If you want to properly understand politics, history, culture and society, it’s pretty much essential to spend large parts of your time reading, reading about, or listening to those who tried to do it before. Especially for those of us on the left, “read theory” is a common refrain. In the 21st century, with society the most connected it’s ever been, it’s simultaneously very easy and very hard to get your thoughts heard.

Thankfully, these days ‘intellectuals’ aren’t considered a separate class or stratum as they once were. Even in the radical, socialist and labour movements of yore, most who are now known as crucial intellectuals or thinkers in fact had other means of making enough money to get by. Marx was generously bankrolled by Engels, who himself made money from the family factory business. Chomsky was a linguist before becoming known for his political criticism. August Bebel spent a brief stint as a carpenter before being fully employed by the German socialist movement. Having takes alone has seldom been a viable career path.

These options are all technically available to the aspiring political obsessive of today, in a sense. If you have family wealth or, less likely, generous comrades with cash to spare, it’s probably much easier to just write and publish in the hope it’ll take off. Academia is still a viable route but less so by the day in Britain; universities’ commercialisation and subjugation to the whims of both the market and highly paid executives mean that pretty much any academic area is extremely competitive to get into at the level of actual employment, and much of the work of the average academic is administration. You can certainly try to be a full-time employee of what remains of a left-wing political movement, if you’re willing to spend your teenage years arguing about the content of official tweets in the committee of your local Young Labour branch – an organisational machine for turning well-intentioned, motivated young people into stolid bureaucratic committee navigators. This can certainly be a route into work for a political party if you really want it, but it likely won’t afford you the chance to become an orator, writer and theoretician extraordinaire a la Bebel or Luxemburg. With many of the options for getting your political ideas out there partially constrained as such, but the means of publishing work independently accessible, simply writing and putting it out on the internet is the best shot most of us have.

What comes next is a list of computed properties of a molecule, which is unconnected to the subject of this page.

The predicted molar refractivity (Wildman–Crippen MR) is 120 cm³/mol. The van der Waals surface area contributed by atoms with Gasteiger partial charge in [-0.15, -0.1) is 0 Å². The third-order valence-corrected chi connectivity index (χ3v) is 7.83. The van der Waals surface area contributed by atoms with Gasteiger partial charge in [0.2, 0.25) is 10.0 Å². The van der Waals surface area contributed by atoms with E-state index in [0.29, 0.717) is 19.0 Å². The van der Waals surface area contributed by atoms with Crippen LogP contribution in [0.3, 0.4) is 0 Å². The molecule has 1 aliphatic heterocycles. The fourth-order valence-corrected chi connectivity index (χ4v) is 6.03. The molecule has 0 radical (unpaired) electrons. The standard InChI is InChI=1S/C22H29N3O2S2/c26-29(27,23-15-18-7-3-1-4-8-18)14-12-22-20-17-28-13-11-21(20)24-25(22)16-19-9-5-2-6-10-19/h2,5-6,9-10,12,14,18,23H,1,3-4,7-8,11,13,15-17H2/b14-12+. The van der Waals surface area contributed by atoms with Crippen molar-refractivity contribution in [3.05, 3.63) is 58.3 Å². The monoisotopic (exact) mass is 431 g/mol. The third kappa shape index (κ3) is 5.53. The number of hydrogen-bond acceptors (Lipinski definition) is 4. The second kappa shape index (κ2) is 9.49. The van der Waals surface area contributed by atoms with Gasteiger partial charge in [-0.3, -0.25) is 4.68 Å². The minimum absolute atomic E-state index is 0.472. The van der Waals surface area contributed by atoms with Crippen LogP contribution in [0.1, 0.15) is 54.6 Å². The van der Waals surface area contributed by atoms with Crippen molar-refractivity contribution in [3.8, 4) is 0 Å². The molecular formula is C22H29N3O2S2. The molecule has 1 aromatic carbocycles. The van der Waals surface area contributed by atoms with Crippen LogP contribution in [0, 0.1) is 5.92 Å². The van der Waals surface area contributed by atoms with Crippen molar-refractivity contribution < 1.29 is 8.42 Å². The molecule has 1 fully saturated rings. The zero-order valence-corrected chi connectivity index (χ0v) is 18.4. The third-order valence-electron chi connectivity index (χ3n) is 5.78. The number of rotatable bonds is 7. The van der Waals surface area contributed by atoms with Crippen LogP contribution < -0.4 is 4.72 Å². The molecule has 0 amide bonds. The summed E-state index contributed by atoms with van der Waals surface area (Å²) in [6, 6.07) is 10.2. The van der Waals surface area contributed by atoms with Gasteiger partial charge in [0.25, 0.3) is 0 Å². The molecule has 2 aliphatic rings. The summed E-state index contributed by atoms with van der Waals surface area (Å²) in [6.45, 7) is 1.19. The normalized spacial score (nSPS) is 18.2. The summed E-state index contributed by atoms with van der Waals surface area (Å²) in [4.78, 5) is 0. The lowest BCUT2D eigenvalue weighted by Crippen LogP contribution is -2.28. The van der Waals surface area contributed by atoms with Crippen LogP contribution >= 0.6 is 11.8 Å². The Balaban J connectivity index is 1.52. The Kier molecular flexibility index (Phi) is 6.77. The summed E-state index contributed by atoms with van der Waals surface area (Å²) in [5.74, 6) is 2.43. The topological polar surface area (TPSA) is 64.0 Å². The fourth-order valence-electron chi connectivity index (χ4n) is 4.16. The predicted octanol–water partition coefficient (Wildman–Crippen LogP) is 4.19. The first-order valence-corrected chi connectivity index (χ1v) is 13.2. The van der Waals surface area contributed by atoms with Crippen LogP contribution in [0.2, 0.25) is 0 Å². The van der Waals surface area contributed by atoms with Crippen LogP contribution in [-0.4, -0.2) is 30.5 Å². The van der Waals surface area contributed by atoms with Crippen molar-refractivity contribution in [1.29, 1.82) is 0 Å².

The connectivity given by social media and the internet means that there are simultaneously vast means of being heard and extreme difficulty in so doing. The current state of the British punditocracy demonstrates that having original ideas isn’t especially rewarded. Owen Jones is probably the most famous and successful left-wing journalist since Orwell, the likes of Rod Liddle attempt to fill the space available for non-PC commentary. Writers and thinkers like these obviously have some merit – very few can attain the clout they hold without actually having skills – but being a reasonably eloquent and motivated totem of cliché can clearly be more lucrative and lead to more clout than sustained deliberation of serious questions or reporting on serious topics. There are of course many very good writers and thinkers on all sides of British politics, but it increasingly seems that those who can get the twitter beef cooking in the least fruitful fashion are the ones who ascend to the top of the pile.

Starting to compare yourself to prominent writers and thinkers can occasionally be useful, but can also be a way of severely damaging your own confidence. The fact that so much punditry and political writing is essentially an exercise in appeasing an audience rather than convincing anyone or engaging with the views of others can be a source of consistent disillusionment. Listening to great speakers can be difficult for different reasons. Those of us whose larynxes unfortunately seem too closely related to our sinuses for comfort know well the envy that comes with listening to the likes of Christopher Hitchens or others with sonorous voices which seem to lend themselves to respectability. But the feeling of not being good enough at writing or speaking can also inspire the twin feeling of motivation to improve.

Wanting to think and write about society for a living is a vocation which should entail frequent changes of mind, and plenty of self-doubt. Pretty much all of us who care about politics and engage in debate would do well to regularly remind ourselves to treat those with whom who disagree better, to listen more intently, to understand them more, to deal with them in better faith, and to not think of them in the crude caricatures and stereotypes which are so appealing. All of us no doubt feel our vertebrae compress with cringe when reading back our own old work, as I surely will immediately after submitting this very post. Admitting the problems with your prior work isn’t that fashionable, especially not when being a political writer is treated by some as a performance for a fixed audience, but we’d all do well to treat every tactless phrase, over-the-top metaphor or over-zealous simile, deliberately strawmanned argument, facetious comment, unfair trope or tasteless twitteresque gotcha that we write as a reason to improve, rather than the means of success.

Writing, trying to get read, and the culture of punditocracy